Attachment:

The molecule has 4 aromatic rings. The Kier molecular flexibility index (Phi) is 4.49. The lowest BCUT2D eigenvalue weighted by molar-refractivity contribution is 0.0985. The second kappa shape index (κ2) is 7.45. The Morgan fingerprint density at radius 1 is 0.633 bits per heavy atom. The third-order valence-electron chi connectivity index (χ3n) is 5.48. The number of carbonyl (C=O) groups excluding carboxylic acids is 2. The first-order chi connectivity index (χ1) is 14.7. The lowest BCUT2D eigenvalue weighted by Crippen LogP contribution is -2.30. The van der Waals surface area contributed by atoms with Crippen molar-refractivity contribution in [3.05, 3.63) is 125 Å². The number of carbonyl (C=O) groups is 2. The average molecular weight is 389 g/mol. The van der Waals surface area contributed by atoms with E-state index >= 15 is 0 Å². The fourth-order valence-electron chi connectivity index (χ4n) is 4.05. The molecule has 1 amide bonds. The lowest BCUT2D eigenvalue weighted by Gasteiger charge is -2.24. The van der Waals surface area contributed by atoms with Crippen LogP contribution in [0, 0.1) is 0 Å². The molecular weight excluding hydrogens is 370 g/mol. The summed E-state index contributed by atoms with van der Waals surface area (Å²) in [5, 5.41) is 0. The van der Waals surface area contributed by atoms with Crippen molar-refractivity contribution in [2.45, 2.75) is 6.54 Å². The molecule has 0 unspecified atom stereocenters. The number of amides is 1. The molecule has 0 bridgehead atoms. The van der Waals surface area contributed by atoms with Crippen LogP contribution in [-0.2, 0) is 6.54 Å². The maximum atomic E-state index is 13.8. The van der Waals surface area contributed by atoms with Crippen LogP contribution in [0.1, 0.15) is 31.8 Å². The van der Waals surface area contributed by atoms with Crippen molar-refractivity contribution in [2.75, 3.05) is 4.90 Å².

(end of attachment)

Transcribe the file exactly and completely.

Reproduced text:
The molecule has 4 aromatic rings. The Kier molecular flexibility index (Phi) is 4.49. The lowest BCUT2D eigenvalue weighted by molar-refractivity contribution is 0.0985. The second kappa shape index (κ2) is 7.45. The Morgan fingerprint density at radius 1 is 0.633 bits per heavy atom. The third-order valence-electron chi connectivity index (χ3n) is 5.48. The number of carbonyl (C=O) groups excluding carboxylic acids is 2. The first-order chi connectivity index (χ1) is 14.7. The lowest BCUT2D eigenvalue weighted by Crippen LogP contribution is -2.30. The van der Waals surface area contributed by atoms with Crippen molar-refractivity contribution in [3.05, 3.63) is 125 Å². The number of carbonyl (C=O) groups is 2. The average molecular weight is 389 g/mol. The van der Waals surface area contributed by atoms with E-state index >= 15 is 0 Å². The fourth-order valence-electron chi connectivity index (χ4n) is 4.05. The molecule has 1 amide bonds. The lowest BCUT2D eigenvalue weighted by Gasteiger charge is -2.24. The van der Waals surface area contributed by atoms with Crippen LogP contribution in [0, 0.1) is 0 Å². The molecular weight excluding hydrogens is 370 g/mol. The summed E-state index contributed by atoms with van der Waals surface area (Å²) in [5, 5.41) is 0. The van der Waals surface area contributed by atoms with Crippen molar-refractivity contribution in [2.45, 2.75) is 6.54 Å². The molecule has 0 unspecified atom stereocenters. The number of amides is 1. The molecule has 0 bridgehead atoms. The van der Waals surface area contributed by atoms with Crippen LogP contribution in [-0.2, 0) is 6.54 Å². The maximum atomic E-state index is 13.8. The van der Waals surface area contributed by atoms with Crippen LogP contribution in [0.1, 0.15) is 31.8 Å². The van der Waals surface area contributed by atoms with Crippen molar-refractivity contribution in [2.75, 3.05) is 4.90 Å².